Memes and echo chambers (British discretion is advised)

As many of you may already know, the Queen of England died only last week, after a solid 70+ years of reigning. Now, I’m not going to get political (she says- ready to cause a scene at every family dinner), but I’d advise you to only keep reading if you consider yourself emotionally detached from that whole situation.

Are we good? Okay, now I can say it – if you were on twitter that day, it was hilarious. The number of memes that have spawned out since are truly on another level, some of them tastefully nodding at lady Diana and others comparing the queen to a deceased head of state from the famous anime Naruto. Truly, if you are willing to laugh at the situation and make fun of the institution that is the British Royal Family, it’s been a field day ever since.

That is, if you are on my side of twitter. Because due to the accounts I follow and the content I interact with, I have created myself a small nook in the corner of internet that best fits me. Now, I definitely didn’t do this on purpose – quite the opposite, actually. One influencer here, one meme account there, my friends somewhere in the middle, put a sprinkle of my favorite university lecturers and maybe repeat a couple times – my following list is chaotic and unregulated to say the least (I like to say that I follow based on vibes). Nonetheless, this list is mostly made up of accounts who share similar values and/or views to me. Semi-leftist, semi-liberal and mostly progressive content. That is to say, I try and steer clear of neo-Nazis on twitter (yes, they’re there). I don’t know about you guys, but it’s not really the content for me.

Consequentially, if the accounts I follow were to offer any views and opinions on certain issues, I might agree or be neutral to them more easily than strongly disagree. It’s not as obvious on normal days, but whenever there’s a major political election, I notice it very easily. Especially right now, with the Italian general elections behind the corner, the number of tweets against the right-wing political parties of the country are way more frequent on my homepage.

This bubble I created must have also influenced the content regarding Queen Elizabeth’s death I was exposed to. Coming from a family of convinced anti-monarchists, it’s only fitting that the memes and more, er, lighthearted reactions to the events were way more frequent than the sympathetic messages of politicians and similar figures. Now, this really is not an issue when the matter at hand is just the death of a political figure – whatever, right? It was just funny memes that made me exhale loudly through my nose for a couple of times.

Well, yes and no.

Yes, it was indeed just the death of a political figure and funny memes. I opened the app, found out about the news, scrolled a bit, got a good couple of chuckles and called it a day. But by doing so, my beliefs and ideas were only reinforced. By only finding memes that went hand in hand with my beliefs on the topics of monarchy and the British royal family, there was no challenge. Only an echo of agreeing and having the same opinion and laughing at a person’s death. Which, to be fair, is a bit gruesome at the end of the day.  Any different opinions, even in the comments, were not as loud or easy to come by. Yes, people were arguing and disagreeing as they always do on the internet, but there’s no news there.

No, there were no messages celebrating the Queen’s reign, nor were there any sympathetic condolences to her family, nobody on my homepage tried to make me understand why the British public actually loved her so much. Just the same thoughts and ideas, over and over, repeated and reinforcing each other.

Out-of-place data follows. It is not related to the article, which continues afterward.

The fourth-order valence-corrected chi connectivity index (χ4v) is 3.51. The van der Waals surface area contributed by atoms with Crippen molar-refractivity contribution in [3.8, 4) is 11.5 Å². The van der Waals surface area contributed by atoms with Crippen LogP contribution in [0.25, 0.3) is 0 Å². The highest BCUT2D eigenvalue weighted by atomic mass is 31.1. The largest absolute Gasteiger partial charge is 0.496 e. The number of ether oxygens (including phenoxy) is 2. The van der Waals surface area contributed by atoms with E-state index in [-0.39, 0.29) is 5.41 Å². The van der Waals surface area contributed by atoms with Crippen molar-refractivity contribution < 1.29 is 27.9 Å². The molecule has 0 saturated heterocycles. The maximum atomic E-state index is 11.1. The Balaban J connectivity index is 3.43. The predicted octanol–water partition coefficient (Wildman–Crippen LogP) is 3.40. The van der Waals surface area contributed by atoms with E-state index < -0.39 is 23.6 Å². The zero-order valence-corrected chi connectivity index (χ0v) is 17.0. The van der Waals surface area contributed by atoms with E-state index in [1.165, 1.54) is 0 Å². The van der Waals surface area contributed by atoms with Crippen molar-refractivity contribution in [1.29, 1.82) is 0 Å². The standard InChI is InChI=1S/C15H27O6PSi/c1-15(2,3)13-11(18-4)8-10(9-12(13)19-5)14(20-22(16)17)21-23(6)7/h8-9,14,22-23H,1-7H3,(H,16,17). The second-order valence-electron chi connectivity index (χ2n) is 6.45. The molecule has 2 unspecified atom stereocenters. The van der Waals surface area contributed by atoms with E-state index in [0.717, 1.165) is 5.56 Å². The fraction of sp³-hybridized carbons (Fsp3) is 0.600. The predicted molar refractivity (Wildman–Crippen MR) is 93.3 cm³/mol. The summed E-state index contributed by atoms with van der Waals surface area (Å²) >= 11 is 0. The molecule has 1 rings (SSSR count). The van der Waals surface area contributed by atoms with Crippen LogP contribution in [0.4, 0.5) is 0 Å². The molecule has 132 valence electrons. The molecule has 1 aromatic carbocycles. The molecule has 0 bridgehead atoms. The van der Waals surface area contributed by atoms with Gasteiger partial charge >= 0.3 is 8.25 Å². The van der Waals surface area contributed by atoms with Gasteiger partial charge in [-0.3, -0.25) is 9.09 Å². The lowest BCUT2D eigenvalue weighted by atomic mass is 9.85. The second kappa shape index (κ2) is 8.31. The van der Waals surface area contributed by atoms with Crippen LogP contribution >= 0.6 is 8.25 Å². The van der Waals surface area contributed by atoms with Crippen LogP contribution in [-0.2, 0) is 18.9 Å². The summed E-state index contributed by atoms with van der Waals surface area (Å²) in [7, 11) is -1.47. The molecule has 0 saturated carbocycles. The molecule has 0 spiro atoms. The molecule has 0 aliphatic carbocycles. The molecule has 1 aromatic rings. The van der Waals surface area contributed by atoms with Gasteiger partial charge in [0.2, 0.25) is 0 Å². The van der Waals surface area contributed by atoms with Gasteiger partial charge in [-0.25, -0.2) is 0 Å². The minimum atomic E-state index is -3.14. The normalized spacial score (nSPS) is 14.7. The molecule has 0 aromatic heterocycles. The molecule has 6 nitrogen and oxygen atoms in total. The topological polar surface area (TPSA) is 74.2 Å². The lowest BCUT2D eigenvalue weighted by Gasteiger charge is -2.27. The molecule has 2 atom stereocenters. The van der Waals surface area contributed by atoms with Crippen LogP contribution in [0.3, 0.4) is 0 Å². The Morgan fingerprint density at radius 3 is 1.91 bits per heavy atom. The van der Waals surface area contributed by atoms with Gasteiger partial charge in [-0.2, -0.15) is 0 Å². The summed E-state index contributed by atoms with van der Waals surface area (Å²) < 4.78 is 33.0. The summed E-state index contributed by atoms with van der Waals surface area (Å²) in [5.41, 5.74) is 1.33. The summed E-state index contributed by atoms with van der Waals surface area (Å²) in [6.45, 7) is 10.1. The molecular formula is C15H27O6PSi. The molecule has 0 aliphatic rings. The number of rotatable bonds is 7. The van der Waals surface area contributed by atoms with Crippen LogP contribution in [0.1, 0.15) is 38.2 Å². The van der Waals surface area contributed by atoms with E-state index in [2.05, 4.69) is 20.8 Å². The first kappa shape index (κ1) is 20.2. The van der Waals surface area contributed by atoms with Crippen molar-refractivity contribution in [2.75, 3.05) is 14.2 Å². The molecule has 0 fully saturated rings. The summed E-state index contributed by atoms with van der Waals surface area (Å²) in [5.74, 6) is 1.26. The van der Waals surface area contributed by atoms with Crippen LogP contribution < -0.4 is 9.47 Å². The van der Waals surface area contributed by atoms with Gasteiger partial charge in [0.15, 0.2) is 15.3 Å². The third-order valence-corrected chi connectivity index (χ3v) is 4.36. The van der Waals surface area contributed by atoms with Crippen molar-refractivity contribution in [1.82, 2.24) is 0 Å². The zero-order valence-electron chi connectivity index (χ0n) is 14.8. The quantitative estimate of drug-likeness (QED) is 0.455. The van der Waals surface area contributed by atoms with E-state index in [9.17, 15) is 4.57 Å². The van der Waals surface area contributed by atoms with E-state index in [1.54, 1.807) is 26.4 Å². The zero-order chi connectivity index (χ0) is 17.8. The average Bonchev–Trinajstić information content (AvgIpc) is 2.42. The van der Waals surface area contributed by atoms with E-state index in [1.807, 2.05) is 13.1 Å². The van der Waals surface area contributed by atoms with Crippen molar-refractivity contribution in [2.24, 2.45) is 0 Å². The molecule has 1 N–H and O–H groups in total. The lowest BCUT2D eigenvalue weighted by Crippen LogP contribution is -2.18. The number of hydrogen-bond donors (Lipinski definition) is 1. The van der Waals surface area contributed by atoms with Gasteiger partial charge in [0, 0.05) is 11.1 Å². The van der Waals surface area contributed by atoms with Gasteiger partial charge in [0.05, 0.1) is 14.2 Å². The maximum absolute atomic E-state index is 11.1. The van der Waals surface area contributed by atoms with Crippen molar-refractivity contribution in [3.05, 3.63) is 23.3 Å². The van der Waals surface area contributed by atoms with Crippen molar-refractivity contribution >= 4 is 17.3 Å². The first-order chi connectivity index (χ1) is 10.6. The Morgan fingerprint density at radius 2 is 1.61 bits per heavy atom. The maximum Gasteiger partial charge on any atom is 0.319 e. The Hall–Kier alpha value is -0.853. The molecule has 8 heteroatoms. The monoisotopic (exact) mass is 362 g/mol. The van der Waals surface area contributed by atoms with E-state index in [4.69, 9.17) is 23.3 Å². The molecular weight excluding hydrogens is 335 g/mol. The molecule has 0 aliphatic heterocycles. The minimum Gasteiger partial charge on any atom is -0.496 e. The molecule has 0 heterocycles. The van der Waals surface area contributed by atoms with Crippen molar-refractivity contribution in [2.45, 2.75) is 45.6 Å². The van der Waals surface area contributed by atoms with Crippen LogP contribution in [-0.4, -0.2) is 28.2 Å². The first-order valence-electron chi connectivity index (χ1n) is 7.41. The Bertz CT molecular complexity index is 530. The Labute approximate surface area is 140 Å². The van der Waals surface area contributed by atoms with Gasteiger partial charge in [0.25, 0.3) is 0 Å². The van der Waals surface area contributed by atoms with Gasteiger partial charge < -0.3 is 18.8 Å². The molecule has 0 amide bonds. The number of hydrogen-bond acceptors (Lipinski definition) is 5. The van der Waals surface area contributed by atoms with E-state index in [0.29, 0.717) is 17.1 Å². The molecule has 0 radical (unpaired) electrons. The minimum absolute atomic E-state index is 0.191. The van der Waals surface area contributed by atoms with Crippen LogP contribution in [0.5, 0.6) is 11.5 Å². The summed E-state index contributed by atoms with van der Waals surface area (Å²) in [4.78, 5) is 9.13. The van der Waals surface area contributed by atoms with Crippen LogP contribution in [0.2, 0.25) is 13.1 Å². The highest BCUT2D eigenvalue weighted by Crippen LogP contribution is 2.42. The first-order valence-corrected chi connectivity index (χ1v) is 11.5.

Allow me to be frank, in the moment I didn’t even notice. It took a comedy podcast I was listening to last week to make me realize that the majority of reactions I saw online to the queen’s death was very different than what other people might have seen. I am absolutely no guru in this department, clearly.

It’s hard to realize by yourself that you find yourself in an echo chamber when interacting with content online, especially on a social media like twitter, where opinions are mainly brought to you through who you follow. It always feels good to get out of your own head in real life, be it by going on a walk or changing up your routine. Sometimes we should maybe also do it online. At the risk of sounding super cheesy, maybe challenging our ideas and opinions by, say, looking up a topic on incognito mode, or even simply by logging out of our accounts, is not that bad of an idea. Maybe without ending up on Nazi twitter, but hey, we make mistakes to learn from them.

The Swift Society [@TheSwiftSociety]. (2022, September 9)

(No for real please stay away from it) (don’t challenge your ideas that much)

Either way, I just thought I’d mention that it’s good to be aware of these nooks we create for ourselves when interacting with content online. Or whatever, you know? The queen died anyways, might as well get a good laugh out of it.


Berger, J. M. (2016). Nazis vs. ISIS on Twitter: 32.

*guts voice* this truly was Berserk [@hoshiumisexy]. (2022, September 15). Bro i get it now. The royal family lore. Princess Diana was itachi uchiha, she was too aware for her time so they set her up. Queen Elizabeth was Danzo, and prince Harry is sasuke UCHIHA while prince William is Naruto for deciding to be HOKAGE for the village that caused his mis [Tweet]. Twitter.

The Swift Society [@TheSwiftSociety]. (2022, September 9). The queen is alive and well [Tweet]. Twitter.

The Yard. (2022, September 15). Ludwig’s New Lover… | The Yard.

will [@getwellsoongeri]. (2022, September 18). the fact that the queen’s funeral is on the one weekend a year when the weather is perfect for this outfit. Diana’s ultimate revenge [Tweet]. Twitter.